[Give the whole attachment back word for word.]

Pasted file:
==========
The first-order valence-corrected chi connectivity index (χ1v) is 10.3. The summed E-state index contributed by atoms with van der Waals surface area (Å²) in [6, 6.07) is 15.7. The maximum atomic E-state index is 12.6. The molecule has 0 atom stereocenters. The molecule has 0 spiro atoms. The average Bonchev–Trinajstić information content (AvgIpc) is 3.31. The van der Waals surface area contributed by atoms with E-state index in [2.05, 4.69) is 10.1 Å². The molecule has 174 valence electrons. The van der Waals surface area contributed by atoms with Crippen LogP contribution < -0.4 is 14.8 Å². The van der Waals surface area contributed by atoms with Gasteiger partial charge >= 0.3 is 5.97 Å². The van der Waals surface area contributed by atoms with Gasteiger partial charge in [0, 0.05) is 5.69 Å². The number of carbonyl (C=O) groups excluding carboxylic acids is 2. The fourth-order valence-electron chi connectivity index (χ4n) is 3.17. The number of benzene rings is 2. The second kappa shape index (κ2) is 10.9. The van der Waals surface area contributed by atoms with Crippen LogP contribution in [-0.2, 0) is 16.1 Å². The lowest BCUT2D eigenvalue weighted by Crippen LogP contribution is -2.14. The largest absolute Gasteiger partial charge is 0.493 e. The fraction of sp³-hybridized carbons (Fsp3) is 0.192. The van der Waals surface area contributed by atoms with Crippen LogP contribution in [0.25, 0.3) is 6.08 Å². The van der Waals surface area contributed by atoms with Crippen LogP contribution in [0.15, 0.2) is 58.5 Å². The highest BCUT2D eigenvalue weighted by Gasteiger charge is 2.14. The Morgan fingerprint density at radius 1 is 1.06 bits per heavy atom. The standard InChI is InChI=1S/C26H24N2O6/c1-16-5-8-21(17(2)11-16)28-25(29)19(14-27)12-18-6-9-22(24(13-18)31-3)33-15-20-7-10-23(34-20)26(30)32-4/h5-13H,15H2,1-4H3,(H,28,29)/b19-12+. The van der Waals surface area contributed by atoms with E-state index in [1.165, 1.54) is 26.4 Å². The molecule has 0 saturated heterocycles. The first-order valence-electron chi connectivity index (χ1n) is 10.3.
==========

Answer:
The first-order valence-corrected chi connectivity index (χ1v) is 10.3. The summed E-state index contributed by atoms with van der Waals surface area (Å²) in [6, 6.07) is 15.7. The maximum atomic E-state index is 12.6. The molecule has 0 atom stereocenters. The molecule has 0 spiro atoms. The average Bonchev–Trinajstić information content (AvgIpc) is 3.31. The van der Waals surface area contributed by atoms with E-state index in [2.05, 4.69) is 10.1 Å². The molecule has 174 valence electrons. The van der Waals surface area contributed by atoms with Crippen LogP contribution < -0.4 is 14.8 Å². The van der Waals surface area contributed by atoms with Gasteiger partial charge >= 0.3 is 5.97 Å². The van der Waals surface area contributed by atoms with Gasteiger partial charge in [0, 0.05) is 5.69 Å². The number of carbonyl (C=O) groups excluding carboxylic acids is 2. The fourth-order valence-electron chi connectivity index (χ4n) is 3.17. The number of benzene rings is 2. The second kappa shape index (κ2) is 10.9. The van der Waals surface area contributed by atoms with Crippen LogP contribution in [-0.2, 0) is 16.1 Å². The lowest BCUT2D eigenvalue weighted by Crippen LogP contribution is -2.14. The largest absolute Gasteiger partial charge is 0.493 e. The fraction of sp³-hybridized carbons (Fsp3) is 0.192. The van der Waals surface area contributed by atoms with Crippen LogP contribution in [0.25, 0.3) is 6.08 Å². The van der Waals surface area contributed by atoms with Crippen LogP contribution in [0.15, 0.2) is 58.5 Å². The highest BCUT2D eigenvalue weighted by Gasteiger charge is 2.14. The Morgan fingerprint density at radius 1 is 1.06 bits per heavy atom. The standard InChI is InChI=1S/C26H24N2O6/c1-16-5-8-21(17(2)11-16)28-25(29)19(14-27)12-18-6-9-22(24(13-18)31-3)33-15-20-7-10-23(34-20)26(30)32-4/h5-13H,15H2,1-4H3,(H,28,29)/b19-12+. The van der Waals surface area contributed by atoms with E-state index in [1.165, 1.54) is 26.4 Å². The molecule has 0 saturated heterocycles. The first-order valence-electron chi connectivity index (χ1n) is 10.3.